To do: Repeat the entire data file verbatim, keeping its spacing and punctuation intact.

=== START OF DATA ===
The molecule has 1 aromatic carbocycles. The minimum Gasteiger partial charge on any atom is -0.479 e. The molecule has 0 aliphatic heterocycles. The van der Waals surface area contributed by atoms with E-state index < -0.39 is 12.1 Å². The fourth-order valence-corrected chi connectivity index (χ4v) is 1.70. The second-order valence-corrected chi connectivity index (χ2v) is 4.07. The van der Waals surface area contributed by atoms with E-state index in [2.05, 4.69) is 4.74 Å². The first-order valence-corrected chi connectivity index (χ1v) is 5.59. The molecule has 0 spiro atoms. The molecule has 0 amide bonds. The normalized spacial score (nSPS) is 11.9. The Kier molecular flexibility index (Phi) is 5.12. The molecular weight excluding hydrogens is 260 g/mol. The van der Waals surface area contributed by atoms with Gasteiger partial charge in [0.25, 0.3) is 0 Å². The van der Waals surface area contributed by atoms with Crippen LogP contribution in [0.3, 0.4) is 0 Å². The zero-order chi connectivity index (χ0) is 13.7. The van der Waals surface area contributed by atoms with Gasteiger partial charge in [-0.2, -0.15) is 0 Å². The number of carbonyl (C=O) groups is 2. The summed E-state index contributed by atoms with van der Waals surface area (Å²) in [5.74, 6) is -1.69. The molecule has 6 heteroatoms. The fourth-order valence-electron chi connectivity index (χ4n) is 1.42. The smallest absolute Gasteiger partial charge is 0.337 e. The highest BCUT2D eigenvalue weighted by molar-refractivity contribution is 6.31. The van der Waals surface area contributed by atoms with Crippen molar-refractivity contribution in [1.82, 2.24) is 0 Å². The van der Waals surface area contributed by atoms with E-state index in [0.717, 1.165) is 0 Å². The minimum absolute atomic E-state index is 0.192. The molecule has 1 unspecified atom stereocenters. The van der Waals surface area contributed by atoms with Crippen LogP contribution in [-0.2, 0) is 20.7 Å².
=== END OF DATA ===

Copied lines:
The molecule has 1 aromatic carbocycles. The minimum Gasteiger partial charge on any atom is -0.479 e. The molecule has 0 aliphatic heterocycles. The van der Waals surface area contributed by atoms with E-state index < -0.39 is 12.1 Å². The fourth-order valence-corrected chi connectivity index (χ4v) is 1.70. The second-order valence-corrected chi connectivity index (χ2v) is 4.07. The van der Waals surface area contributed by atoms with E-state index in [2.05, 4.69) is 4.74 Å². The first-order valence-corrected chi connectivity index (χ1v) is 5.59. The molecule has 0 spiro atoms. The molecule has 0 amide bonds. The normalized spacial score (nSPS) is 11.9. The Kier molecular flexibility index (Phi) is 5.12. The molecular weight excluding hydrogens is 260 g/mol. The van der Waals surface area contributed by atoms with Gasteiger partial charge in [0.25, 0.3) is 0 Å². The van der Waals surface area contributed by atoms with Crippen LogP contribution in [0.3, 0.4) is 0 Å². The zero-order chi connectivity index (χ0) is 13.7. The van der Waals surface area contributed by atoms with Gasteiger partial charge in [-0.2, -0.15) is 0 Å². The number of carbonyl (C=O) groups is 2. The summed E-state index contributed by atoms with van der Waals surface area (Å²) in [5.74, 6) is -1.69. The molecule has 6 heteroatoms. The fourth-order valence-electron chi connectivity index (χ4n) is 1.42. The smallest absolute Gasteiger partial charge is 0.337 e. The highest BCUT2D eigenvalue weighted by molar-refractivity contribution is 6.31. The van der Waals surface area contributed by atoms with Crippen molar-refractivity contribution in [1.82, 2.24) is 0 Å². The van der Waals surface area contributed by atoms with E-state index in [0.717, 1.165) is 0 Å². The minimum absolute atomic E-state index is 0.192. The molecule has 1 unspecified atom stereocenters. The van der Waals surface area contributed by atoms with Crippen LogP contribution in [-0.2, 0) is 20.7 Å².